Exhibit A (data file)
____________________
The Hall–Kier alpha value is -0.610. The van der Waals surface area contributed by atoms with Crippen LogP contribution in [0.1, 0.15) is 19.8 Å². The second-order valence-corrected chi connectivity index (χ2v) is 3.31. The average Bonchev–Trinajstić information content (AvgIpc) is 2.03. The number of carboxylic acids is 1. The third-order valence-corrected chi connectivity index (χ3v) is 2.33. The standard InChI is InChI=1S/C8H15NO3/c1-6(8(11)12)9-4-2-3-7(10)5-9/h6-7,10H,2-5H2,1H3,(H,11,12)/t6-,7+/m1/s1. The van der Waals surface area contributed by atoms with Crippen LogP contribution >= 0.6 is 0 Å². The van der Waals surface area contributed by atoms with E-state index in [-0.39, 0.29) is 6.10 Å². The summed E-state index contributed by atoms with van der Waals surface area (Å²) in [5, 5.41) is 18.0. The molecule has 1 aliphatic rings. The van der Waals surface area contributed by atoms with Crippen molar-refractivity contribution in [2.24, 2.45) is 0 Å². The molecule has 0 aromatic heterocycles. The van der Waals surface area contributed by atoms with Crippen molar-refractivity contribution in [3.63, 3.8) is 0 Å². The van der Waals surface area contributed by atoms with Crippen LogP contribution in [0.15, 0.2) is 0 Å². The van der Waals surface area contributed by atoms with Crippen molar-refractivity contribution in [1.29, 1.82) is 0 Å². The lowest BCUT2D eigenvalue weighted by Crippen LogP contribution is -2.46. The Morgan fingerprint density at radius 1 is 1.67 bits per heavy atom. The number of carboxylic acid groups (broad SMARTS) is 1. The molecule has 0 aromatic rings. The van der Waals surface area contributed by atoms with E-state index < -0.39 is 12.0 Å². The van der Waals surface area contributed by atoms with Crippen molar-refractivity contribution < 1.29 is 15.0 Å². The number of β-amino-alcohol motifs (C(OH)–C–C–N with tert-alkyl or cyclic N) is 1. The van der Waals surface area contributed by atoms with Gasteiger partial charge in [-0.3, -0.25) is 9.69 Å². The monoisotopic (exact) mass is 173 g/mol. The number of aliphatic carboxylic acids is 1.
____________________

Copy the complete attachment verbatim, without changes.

The Hall–Kier alpha value is -0.610. The van der Waals surface area contributed by atoms with Crippen LogP contribution in [0.1, 0.15) is 19.8 Å². The second-order valence-corrected chi connectivity index (χ2v) is 3.31. The average Bonchev–Trinajstić information content (AvgIpc) is 2.03. The number of carboxylic acids is 1. The third-order valence-corrected chi connectivity index (χ3v) is 2.33. The standard InChI is InChI=1S/C8H15NO3/c1-6(8(11)12)9-4-2-3-7(10)5-9/h6-7,10H,2-5H2,1H3,(H,11,12)/t6-,7+/m1/s1. The van der Waals surface area contributed by atoms with Crippen LogP contribution >= 0.6 is 0 Å². The van der Waals surface area contributed by atoms with E-state index in [-0.39, 0.29) is 6.10 Å². The summed E-state index contributed by atoms with van der Waals surface area (Å²) in [5, 5.41) is 18.0. The molecule has 1 aliphatic rings. The van der Waals surface area contributed by atoms with Crippen molar-refractivity contribution in [2.24, 2.45) is 0 Å². The molecule has 0 aromatic heterocycles. The van der Waals surface area contributed by atoms with Crippen molar-refractivity contribution in [3.63, 3.8) is 0 Å². The van der Waals surface area contributed by atoms with Crippen LogP contribution in [0.15, 0.2) is 0 Å². The van der Waals surface area contributed by atoms with Crippen molar-refractivity contribution in [1.29, 1.82) is 0 Å². The lowest BCUT2D eigenvalue weighted by Crippen LogP contribution is -2.46. The Morgan fingerprint density at radius 1 is 1.67 bits per heavy atom. The number of carboxylic acid groups (broad SMARTS) is 1. The molecule has 0 aromatic rings. The van der Waals surface area contributed by atoms with E-state index < -0.39 is 12.0 Å². The van der Waals surface area contributed by atoms with Crippen molar-refractivity contribution < 1.29 is 15.0 Å². The number of β-amino-alcohol motifs (C(OH)–C–C–N with tert-alkyl or cyclic N) is 1. The van der Waals surface area contributed by atoms with Gasteiger partial charge in [-0.3, -0.25) is 9.69 Å². The monoisotopic (exact) mass is 173 g/mol. The number of aliphatic carboxylic acids is 1.